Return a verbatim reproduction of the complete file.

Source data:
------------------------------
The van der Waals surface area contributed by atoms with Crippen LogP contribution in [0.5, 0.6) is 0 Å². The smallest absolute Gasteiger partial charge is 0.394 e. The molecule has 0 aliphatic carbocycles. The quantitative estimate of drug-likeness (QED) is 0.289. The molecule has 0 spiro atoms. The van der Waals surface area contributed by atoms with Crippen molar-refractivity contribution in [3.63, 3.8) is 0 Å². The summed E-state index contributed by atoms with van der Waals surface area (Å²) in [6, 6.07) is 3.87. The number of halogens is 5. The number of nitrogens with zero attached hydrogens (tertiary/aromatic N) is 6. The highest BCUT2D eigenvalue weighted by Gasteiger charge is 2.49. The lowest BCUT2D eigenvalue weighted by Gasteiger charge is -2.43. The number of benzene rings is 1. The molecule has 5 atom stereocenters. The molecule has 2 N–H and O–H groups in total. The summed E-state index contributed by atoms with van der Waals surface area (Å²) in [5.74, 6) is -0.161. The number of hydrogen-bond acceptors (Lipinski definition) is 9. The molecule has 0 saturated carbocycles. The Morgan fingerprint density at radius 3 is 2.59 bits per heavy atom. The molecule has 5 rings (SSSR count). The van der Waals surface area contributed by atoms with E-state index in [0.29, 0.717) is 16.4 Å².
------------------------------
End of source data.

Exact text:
The van der Waals surface area contributed by atoms with Crippen LogP contribution in [0.5, 0.6) is 0 Å². The smallest absolute Gasteiger partial charge is 0.394 e. The molecule has 0 aliphatic carbocycles. The quantitative estimate of drug-likeness (QED) is 0.289. The molecule has 0 spiro atoms. The van der Waals surface area contributed by atoms with Crippen molar-refractivity contribution in [3.63, 3.8) is 0 Å². The summed E-state index contributed by atoms with van der Waals surface area (Å²) in [6, 6.07) is 3.87. The number of halogens is 5. The number of nitrogens with zero attached hydrogens (tertiary/aromatic N) is 6. The highest BCUT2D eigenvalue weighted by Gasteiger charge is 2.49. The lowest BCUT2D eigenvalue weighted by Gasteiger charge is -2.43. The number of benzene rings is 1. The molecule has 5 atom stereocenters. The molecule has 2 N–H and O–H groups in total. The summed E-state index contributed by atoms with van der Waals surface area (Å²) in [5.74, 6) is -0.161. The number of hydrogen-bond acceptors (Lipinski definition) is 9. The molecule has 0 saturated carbocycles. The Morgan fingerprint density at radius 3 is 2.59 bits per heavy atom. The molecule has 5 rings (SSSR count). The van der Waals surface area contributed by atoms with E-state index in [0.29, 0.717) is 16.4 Å².